Ozempic For Weight Loss: How It Works, Side Effects & More

Craig Primack, MD, FACP, FAAP, FOMA

Reviewed by Craig Primack, MD, FACP, FAAP, FOMA

Written by Vanessa Gibbs

Published 11/01/2023

Updated 04/23/2024

O-o-o-Ozempic®. Whether or not that puts the jingle in your head, you can take one quick scroll through TikTok and probably find quite a few videos on Ozempic for weight loss. But what’s the buzz all about? 

Ozempic is approved by the U.S. Food and Drug Administration (FDA) to help those with type 2 diabetes manage their blood sugar levels. It’s also prescribed off-label to help those who are overweight or have obesity lose weight.

The drug can be effective for weight loss, but there are safety concerns and side effects you need to know about. 

Let’s dive right in. Below, we cover how Ozempic works, whether the drug is safe, common side effects and alternatives to consider.

Ozempic is a once-a-week injection that’s FDA-approved for people with type 2 diabetes

When used alongside healthy eating and increased physical movement, Ozempic can help lower blood sugar levels in those with type 2 diabetes. It can also reduce the risk of heart attack, stroke and death in patients with type 2 diabetes and heart disease. 

That’s all great, but where does weight loss come into play? 

Weight loss is one side effect of Ozempic when it’s used for type 2 diabetes. This is why the drug is often prescribed off-label (when a medication is prescribed for something it isn’t approved for) to help people with obesity lose weight. 

Ozempic is one brand name for a drug called semaglutide. You can also get semaglutide in tablet form — the brand name for that is Rybelsus®, and it’s also approved for type 2 diabetes.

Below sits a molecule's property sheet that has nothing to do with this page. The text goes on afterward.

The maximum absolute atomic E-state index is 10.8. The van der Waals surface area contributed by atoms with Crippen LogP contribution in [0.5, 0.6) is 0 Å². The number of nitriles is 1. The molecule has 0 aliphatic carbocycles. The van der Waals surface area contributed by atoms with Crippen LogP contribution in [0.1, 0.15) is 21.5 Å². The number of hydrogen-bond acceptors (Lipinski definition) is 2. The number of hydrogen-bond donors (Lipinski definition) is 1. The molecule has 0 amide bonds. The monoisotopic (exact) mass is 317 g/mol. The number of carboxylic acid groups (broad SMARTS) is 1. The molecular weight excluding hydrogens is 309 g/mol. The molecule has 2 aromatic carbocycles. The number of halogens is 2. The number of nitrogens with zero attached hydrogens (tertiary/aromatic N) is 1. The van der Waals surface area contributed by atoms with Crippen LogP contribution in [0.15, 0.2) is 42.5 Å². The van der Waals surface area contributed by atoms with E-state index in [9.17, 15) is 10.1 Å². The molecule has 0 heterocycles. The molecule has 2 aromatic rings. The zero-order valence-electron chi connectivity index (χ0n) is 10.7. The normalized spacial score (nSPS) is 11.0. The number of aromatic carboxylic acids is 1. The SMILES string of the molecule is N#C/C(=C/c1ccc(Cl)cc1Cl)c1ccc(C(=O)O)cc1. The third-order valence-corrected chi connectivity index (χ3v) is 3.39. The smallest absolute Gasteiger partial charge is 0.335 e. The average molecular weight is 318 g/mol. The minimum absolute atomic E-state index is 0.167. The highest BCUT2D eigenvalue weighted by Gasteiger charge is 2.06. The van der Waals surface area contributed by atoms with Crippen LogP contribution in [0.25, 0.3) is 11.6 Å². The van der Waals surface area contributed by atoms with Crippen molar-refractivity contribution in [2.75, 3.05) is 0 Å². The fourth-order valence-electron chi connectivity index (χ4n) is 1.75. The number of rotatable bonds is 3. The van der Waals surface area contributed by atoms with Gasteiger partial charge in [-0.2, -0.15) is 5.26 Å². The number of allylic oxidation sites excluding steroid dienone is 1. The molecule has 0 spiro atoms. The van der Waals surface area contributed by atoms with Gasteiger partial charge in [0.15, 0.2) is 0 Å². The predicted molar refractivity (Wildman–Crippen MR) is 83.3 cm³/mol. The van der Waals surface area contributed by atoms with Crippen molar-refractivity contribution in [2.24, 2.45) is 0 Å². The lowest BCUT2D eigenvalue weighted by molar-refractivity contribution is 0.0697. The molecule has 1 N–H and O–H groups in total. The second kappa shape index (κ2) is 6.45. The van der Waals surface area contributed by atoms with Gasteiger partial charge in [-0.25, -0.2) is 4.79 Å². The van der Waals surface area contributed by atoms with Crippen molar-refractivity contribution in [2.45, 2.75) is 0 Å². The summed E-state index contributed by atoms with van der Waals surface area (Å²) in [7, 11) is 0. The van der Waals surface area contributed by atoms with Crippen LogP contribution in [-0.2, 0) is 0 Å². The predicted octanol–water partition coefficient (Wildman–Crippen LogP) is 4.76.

A higher-dose injection of semaglutide is available under the brand name Wegovy®, which is FDA-approved for weight loss.

Ozempic and Wegovy have the same active ingredient, and they’re both once-a-week injections. However, they’re FDA-approved for different uses and come in different doses. 

  • Ozempic is FDA-approved for those with type 2 diabetes in doses up to 2 milligrams (mg) of semaglutide. 

  • Wegovy is FDA-approved for those who are overweight or have obesity. Doses are usually up to 2.4mg of semaglutide.

You can learn more in our guide to Ozempic vs Wegovy.

Since Ozempic is prescribed off-label for weight loss, there are no set guidelines for who qualifies for the drug. However, healthcare providers may use the same prescribing guidelines as Wegovy.

Wegovy is prescribed to those with a body mass index (BMI) of 30 or more or those with a BMI of 27 or more with at least one weight-related health condition, like high blood pressure, type 2 diabetes or high cholesterol.  

Ozempic is a glucagon-like peptide 1 (GLP-1) receptor agonist, which means it mimics the GLP-1 hormone in your body.

When you eat, your digestive tract releases GLP-1. One of this hormone’s jobs is to prompt your body to make more insulin, reducing blood sugar levels. 

High levels of GLP-1 can also reduce your appetite and trigger feelings of fullness. Since Ozempic mimics this hormone, it can have the same effect.

Semaglutide is linked to: 

  • Less hunger

  • Fewer food cravings

  • Better control of eating 

  • Less preference for high-fat foods

This can make it easier to stick to a healthy eating plan and achieve weight loss goals. 

Research shows Ozempic can be effective for weight loss. 

A 2021 study looked at almost 2,000 adults without diabetes who took either a weekly semaglutide injection or a placebo for 68 weeks. They also made lifestyle changes, like eating more nutritious foods and incorporating more movement into their days.

After 68 weeks: 

  • The group taking semaglutide lost an average of almost 15 percent of their body weight.

  • The group taking the placebo lost an average of 2.4 percent of their body weight.

One thing to note about this study is that participants received a 2.4mg dose of semaglutide. Ozempic is usually prescribed at a lower dose, starting at 0.25mg and increasing to up to 2mg a week for patients with type 2 diabetes.

Another thing to be aware of? Novo Nordisk, the manufacturer of Ozempic and Wegovy, funded the study. That means we should probably view these particular results with a healthy skepticism, but other research has found similar results.